Crypto looks past latest exchange hack, Coinbase pushes back on ‘own trading’ claims

JapanJapan has embraced crypto but keeping investors safe is proving a challenge

updated 20 Sept 2018 UTC+1: 13:00  Japan National Police Agency says total of 60.503 billion yen ($540 million) stolen from country’s exchanges in first six months of year, reports Asahi Shimbun.

It wouldn’t be crypto if there weren’t crypto exchange hacks, and that’s a problem, obviously – even more so when the hacks happens in Japan, where regulations and licensing are most advanced.

Hacked exchange Zaif is licensed under the government scheme. It was hit for $59 million (4.5 billion yen) on 14 September.

The computer break-in wasn’t discovered until two days later when unusual activity was discovered on a server. 5,966 BTC was stolen along with lesser amounts of MonaCoin and Bitcoin Cash.

Bitcoin initially fell on the news. Last night from around 7.00 pm (UTC+1) it lost $150 in a drop to $6,208  but bounced back, trading at $6,445 by 9 pm.

Market brushes off latest crypto hack

The market’s robust reaction to the latest hack out of Japan is encouraging; market participants have seen it all before and are muting their response accordingly. Instead of interpreting the hack of one exchange as a sign of systemic failure, investors are seeing them for what they are – examples of poor business practices or bad managements in an industry with little oversight – depending on the size of the venue.

Nevertheless, there are widespread problem with exchange security – one which the likes of Coinbase seem to handle a lot better than Zaif or the much bigger Coincheck, hacked in January, with $530 worth (at the time) of NEM tokens (XEM) stolen.

The Zaif exchange, the 100th-placed trading venue by volume, is owned by Fiscal Digital Asset Group and operated by Tech Bureau. FiscalDigital has promised to reimburse customers for loses.

In the wider market today, FunFair (FUN) $0.0186 is 22% higher after securing a Curaçao gambling licence and the subsequent successful launch of CasinoFair, which runs on the FunFair protocol.

And Chainlink (LINK), the vendor of blockchain-agnostic complex  smart contracts has put on 19% at $0.395.

Ripple’s XRP has held on to its gains of 35% seen over the past two days.

Crypto market cap is clinging to $200 billion.

Coinbase and Kraken spar with New York regulator

The fallout from the New York Office of the Attorney General (NYOAG) report on crypto exchanges continues. The report in part reads: “Coinbase disclosed that almost twenty percent of executed volume on its platform was attributable to its own trading.” Coinbase has today rebutted those claims. US financial regulators have become noticeably more active this year in policing action at the ICO and it would seem the exchange level.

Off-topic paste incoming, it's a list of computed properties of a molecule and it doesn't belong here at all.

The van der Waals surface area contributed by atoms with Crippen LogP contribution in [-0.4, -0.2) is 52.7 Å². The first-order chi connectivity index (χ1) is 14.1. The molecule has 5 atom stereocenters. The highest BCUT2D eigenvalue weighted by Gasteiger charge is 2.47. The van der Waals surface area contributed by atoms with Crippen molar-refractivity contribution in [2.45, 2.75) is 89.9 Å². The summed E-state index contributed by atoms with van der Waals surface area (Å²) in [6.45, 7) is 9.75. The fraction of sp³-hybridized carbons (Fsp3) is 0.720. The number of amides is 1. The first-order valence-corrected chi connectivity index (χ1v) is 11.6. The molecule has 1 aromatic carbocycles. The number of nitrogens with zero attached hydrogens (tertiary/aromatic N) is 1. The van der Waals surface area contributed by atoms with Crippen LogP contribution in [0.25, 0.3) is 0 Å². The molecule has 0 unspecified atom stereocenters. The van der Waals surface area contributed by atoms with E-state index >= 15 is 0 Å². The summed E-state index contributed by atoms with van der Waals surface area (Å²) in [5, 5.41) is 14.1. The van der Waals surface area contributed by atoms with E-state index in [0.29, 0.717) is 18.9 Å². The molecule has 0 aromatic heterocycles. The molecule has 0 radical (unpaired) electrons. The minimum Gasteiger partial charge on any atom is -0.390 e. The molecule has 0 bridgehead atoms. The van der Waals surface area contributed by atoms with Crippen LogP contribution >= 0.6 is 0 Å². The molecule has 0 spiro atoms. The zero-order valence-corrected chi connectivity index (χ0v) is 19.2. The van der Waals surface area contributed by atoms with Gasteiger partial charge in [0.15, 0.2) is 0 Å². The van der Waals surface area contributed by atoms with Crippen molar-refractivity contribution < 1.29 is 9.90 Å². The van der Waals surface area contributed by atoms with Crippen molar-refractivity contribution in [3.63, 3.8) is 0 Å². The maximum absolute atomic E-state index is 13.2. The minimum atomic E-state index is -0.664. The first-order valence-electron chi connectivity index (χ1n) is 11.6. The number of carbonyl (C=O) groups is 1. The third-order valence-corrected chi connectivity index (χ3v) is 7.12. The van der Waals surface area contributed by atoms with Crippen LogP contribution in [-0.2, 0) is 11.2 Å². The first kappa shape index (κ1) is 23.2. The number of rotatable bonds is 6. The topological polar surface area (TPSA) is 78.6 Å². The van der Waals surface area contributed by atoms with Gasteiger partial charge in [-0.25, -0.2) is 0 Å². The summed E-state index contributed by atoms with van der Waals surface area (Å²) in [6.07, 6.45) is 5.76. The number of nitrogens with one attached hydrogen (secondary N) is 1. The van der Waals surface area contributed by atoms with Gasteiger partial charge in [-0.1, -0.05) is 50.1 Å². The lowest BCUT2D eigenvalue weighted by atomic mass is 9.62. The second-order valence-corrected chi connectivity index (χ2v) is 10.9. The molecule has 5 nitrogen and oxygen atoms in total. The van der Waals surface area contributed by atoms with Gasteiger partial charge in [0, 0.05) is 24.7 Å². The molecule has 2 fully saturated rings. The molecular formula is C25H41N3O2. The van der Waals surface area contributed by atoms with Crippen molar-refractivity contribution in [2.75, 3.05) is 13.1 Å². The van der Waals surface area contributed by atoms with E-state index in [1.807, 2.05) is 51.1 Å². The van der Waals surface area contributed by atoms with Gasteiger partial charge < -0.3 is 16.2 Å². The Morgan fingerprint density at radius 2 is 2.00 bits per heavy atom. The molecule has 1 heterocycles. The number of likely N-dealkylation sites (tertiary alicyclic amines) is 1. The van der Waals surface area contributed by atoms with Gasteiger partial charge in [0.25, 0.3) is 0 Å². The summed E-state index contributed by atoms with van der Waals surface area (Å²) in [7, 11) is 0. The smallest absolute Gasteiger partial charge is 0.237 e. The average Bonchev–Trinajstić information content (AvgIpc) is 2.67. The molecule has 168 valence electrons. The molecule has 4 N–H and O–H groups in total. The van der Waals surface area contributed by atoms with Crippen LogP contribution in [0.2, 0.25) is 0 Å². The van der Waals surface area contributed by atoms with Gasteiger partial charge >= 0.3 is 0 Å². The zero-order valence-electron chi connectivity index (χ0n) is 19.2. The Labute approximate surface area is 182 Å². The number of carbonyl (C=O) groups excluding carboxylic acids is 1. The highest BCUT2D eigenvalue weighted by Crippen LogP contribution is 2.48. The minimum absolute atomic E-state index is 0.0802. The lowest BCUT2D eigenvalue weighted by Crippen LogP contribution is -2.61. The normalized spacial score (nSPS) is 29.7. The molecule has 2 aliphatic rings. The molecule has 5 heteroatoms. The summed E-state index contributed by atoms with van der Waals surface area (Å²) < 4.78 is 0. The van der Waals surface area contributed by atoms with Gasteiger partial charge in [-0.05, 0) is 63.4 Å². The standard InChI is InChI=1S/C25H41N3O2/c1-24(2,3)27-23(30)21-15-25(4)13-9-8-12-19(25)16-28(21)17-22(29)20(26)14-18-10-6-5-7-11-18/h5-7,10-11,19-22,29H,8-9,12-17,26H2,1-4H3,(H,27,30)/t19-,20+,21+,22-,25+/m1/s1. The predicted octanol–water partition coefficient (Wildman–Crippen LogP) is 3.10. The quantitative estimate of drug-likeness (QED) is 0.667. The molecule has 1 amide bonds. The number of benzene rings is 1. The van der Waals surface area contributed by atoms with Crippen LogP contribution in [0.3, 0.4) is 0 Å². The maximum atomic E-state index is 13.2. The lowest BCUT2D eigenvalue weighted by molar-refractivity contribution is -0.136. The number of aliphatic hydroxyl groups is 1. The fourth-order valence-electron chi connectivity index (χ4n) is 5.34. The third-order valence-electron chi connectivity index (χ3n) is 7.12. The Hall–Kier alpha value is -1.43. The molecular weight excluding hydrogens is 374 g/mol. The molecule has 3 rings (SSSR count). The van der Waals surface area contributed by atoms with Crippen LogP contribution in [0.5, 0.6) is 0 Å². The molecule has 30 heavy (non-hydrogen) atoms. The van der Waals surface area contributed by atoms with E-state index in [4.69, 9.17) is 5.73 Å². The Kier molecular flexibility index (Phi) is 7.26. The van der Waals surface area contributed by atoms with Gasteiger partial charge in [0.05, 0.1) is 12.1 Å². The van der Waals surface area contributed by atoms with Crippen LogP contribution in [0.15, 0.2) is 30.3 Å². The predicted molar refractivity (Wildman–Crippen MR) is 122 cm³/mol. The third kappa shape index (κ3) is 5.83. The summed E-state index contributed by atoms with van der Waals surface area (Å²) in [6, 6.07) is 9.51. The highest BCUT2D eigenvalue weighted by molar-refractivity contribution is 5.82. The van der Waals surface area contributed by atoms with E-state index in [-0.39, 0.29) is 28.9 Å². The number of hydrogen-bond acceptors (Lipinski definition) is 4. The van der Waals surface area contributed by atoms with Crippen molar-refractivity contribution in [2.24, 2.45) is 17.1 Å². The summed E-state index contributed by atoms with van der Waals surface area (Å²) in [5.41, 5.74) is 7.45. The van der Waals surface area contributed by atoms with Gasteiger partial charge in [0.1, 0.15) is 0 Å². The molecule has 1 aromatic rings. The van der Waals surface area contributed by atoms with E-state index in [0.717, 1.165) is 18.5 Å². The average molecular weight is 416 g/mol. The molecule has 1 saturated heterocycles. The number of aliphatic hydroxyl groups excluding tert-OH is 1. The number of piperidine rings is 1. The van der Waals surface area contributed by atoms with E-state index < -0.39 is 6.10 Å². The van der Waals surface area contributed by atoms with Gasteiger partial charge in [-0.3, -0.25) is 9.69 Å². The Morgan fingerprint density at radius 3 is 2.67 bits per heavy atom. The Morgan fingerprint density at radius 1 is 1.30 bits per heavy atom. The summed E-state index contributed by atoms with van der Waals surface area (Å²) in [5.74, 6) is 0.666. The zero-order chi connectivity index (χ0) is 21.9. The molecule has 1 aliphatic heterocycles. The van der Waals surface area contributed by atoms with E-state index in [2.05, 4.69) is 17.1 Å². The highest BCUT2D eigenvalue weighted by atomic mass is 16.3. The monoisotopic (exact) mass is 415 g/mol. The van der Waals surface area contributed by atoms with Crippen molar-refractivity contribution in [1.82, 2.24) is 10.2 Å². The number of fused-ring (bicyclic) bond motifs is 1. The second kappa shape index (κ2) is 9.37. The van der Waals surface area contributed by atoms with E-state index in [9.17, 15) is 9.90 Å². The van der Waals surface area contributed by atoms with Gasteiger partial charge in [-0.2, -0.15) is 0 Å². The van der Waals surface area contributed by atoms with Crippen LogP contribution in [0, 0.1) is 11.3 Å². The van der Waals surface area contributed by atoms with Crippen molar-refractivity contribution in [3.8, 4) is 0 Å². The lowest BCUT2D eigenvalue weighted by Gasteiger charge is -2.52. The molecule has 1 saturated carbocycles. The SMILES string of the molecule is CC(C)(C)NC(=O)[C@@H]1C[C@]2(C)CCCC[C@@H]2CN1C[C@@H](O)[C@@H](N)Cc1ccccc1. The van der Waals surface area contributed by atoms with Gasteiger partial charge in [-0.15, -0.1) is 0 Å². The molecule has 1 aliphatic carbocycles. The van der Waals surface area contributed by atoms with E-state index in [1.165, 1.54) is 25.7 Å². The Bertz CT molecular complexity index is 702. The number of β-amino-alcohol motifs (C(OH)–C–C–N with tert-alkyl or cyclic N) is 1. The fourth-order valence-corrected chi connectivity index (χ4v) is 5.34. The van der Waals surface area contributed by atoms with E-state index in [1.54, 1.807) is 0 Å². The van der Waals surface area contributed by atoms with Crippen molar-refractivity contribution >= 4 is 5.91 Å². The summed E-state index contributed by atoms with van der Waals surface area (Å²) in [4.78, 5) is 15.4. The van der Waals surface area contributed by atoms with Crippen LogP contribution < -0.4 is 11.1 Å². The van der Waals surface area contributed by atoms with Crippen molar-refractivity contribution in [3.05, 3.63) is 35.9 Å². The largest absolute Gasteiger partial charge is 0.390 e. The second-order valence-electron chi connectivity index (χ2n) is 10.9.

New York launched the Virtual Markets Integrity Initiative in April. It requested that a total 13 exchanges provide information on business processes, controls,, record keeping and the measures taken to guard against market manipulation and to protect client funds. Binance, Kraken, Gate.io and Huobi have all refused to cooperate with the NYOAG’s investigation.

Mike Lempres, Coinbase chief policy officer, wrote in a blog that all trading  was at client direction: “When Coinbase executes these trades, it does so on behalf of Coinbase Consumer customers, not itself.” He also stated that “Coinbase does not trade for the benefit of the company on a proprietary basis.”

Kraken, which has developed, wrongly or rightly, a reputation for recalcitrance in its less than cooperative attitude towards regulators, was dismissive of the NYOAG’s concerns, which may come back to bite them

Kraken boss Jesse Powell said at the time of the NYOAG announcement of the initiative that it would not be taking part: “I realized that we made the wise decision to get the hell out of New York three years ago and that we can dodge this bullet.”

The New York people are not happy, as this statement shows:

“The OAG could not review the practices and procedures of non-participating platforms (Binance, Gate.io, Huobi, and Kraken) concerning manipulative or abusive trading. However, the Kraken platform’s public response is alarming. In announcing the company’s decision not to participate in the Initiative, Kraken declared that market manipulation ‘doesn’t matter to most crypto traders,’ even while admitting that ‘scams are rampant” in the industry.’

Coinbase is on a hiring spree for staff in New York as it seeks to position itself to address the market it sees ahead in providing crypto services to institutions.

 

 

 

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